How Do LCDs Work?
On the most basic level, most (not all) LCDs change the polarization state of light passing through a layer of liquid crystal material. The geometry of that layer is controlled by a competition between boundary conditions and an applied electric field. Usually, for this type of LCD, nematic liquid crystals are used with special coatings applied to the rear and front substrates. The coatings serve to create the boundary conditions and to apply the required electric field. On the outside of the LCD cell, optical films (including polarizer films) are attached. They translate the change in polarization of the light into a bright and dark contrast. The display structure gets assembled in such a way that zero applied field gives one extreme brightness state and fully applied field results in the other extreme. An intermediate field creates an intermediate brightness level.
The most common materials used to impose boundary conditions are called polyimides. A solution (or a precursor) of a polyimide is deposited on the substrates and cured. The type of polyimide and the type of liquid crystal define what angle the liquid crystal molecules will assume at the contact point between the polyimide and the liquid crystal. If the materials are ‘similar’, the LC molecules lay flat. If they are dissimilar (like oil and water), the LC molecules stand upright. ‘Molecular engineering’ is used to achieve the ideal angle for the application, which is different for different kind of displays. In order to define the direction of alignment, the polyimide surface is uni-directionally rubbed or brushed. LC molecules align parallel to that rubbing direction. If the angle and rubbing direction do not match on the two alignment surfaces, the liquid crystal alignment is elastically deformed. The nematic LC molecules want to be parallel to each other, but if the rubbing direction on either surface is orthogonal, the LC molecules are forced to twist very slightly from molecule to molecule until across the entire layer the direction has turned by 90°. There are three principal modes of deformation possible in a nematic liquid crystal. Each has its own elastic constant (spring constant). Some deformation may require more or less force, depending on the molecular structure of the liquid crystal. The three principal deformations are called ‘splay’, ‘bend’, and ‘twist’.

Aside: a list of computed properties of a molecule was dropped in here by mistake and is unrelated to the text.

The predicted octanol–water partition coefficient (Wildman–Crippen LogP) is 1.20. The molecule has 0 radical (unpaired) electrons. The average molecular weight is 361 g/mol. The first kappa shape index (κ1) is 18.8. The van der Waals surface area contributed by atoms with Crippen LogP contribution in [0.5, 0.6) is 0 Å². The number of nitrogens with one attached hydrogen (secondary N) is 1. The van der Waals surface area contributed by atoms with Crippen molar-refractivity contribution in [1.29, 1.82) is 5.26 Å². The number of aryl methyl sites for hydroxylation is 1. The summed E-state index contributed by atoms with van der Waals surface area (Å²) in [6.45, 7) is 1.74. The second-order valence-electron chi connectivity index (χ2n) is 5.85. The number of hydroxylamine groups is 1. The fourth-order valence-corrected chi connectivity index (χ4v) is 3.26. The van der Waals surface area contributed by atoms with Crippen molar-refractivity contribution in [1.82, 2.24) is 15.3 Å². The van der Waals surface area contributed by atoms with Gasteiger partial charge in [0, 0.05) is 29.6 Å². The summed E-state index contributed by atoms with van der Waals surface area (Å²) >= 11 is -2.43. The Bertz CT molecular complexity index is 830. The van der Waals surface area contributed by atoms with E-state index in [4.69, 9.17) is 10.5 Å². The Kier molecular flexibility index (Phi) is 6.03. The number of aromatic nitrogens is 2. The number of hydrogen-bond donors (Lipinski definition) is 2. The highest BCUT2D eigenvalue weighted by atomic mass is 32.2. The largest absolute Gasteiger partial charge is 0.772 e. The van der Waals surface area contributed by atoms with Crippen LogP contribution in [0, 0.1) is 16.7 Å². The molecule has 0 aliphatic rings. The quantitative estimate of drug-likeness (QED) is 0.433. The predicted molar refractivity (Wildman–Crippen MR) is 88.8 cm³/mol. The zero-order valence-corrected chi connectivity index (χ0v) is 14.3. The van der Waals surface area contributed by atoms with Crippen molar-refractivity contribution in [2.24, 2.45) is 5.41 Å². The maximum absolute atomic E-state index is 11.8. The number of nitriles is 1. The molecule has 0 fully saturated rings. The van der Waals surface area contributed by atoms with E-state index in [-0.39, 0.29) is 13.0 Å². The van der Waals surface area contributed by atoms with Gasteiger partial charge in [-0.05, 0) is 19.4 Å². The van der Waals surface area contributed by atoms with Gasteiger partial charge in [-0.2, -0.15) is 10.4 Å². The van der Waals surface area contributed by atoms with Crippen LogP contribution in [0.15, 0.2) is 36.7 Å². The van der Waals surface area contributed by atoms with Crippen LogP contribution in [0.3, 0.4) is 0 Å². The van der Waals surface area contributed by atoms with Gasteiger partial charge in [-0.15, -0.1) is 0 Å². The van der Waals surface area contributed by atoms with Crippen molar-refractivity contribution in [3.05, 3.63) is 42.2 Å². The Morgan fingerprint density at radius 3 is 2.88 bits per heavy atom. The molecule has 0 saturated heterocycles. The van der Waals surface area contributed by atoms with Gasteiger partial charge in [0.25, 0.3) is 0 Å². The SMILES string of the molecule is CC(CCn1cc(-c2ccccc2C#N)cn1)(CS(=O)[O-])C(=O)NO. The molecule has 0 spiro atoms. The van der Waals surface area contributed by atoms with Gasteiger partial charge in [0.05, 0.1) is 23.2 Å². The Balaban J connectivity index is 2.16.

The most common way to apply a force to deform the liquid crystal structure is applying an electric field (magnetic would also work) across the liquid crystal layer or parallel to the liquid crystal layer. In order to apply the field, it is necessary to have a transparent conductor so that the effect of the liquid crystal on light can be observed. Indium-Tin-Oxide is such a conductor.
LCD manufacturers either buy ITO coated glass, or do the ITO coating as part of the manufacturing process. The ITO layer gets defined into shapes and patterns as needed by photolithography. The shapes and patterns of the two ITO layers (front and back) define the pixels and icons on the display.
In an applied field, the liquid crystal molecules want to align with respect to the field in such a way that the energy is minimized. If the field is strong enough, the molecular order imposed by the boundary conditions is overcome and the field determines the alignment of the molecules. If the field is weaker, the structure is deformed by the field. In either case, when the field is removed, the effect of the boundary conditions takes over and the liquid crystal alignment returns to the state before field application. It behaves like a spring that gets deformed when a force is applied, then returns to its original shape when the force is removed.
In summary, the combined structure acts as an electrically tunable shutter that lets more or less light pass through.
- What is “liquid crystal”?
- How the Birefringence of Liquid Crystals Affects Polarization of Light
- TFT LCDs – Driver ICs and Interfaces
- What LCD Modes Mean: Reflective, Transmissive, and Transflective
- Ways to Enhance the Functionality of LCD Displays
- Displays for Medical Applications
- Requirements for Industrial TFT Displays
- Sunlight Readable LCDs
- A Brief History of the LCD: From Carrot Cholesterol to TFTs with Capacitive Touchscreens
- Does Your Product Need a Capacitive Touchscreen?
- How to Choose the Right Components for Your Display Module
- User Interface Design for Touch Screen Displays
- Display & Touch System Integration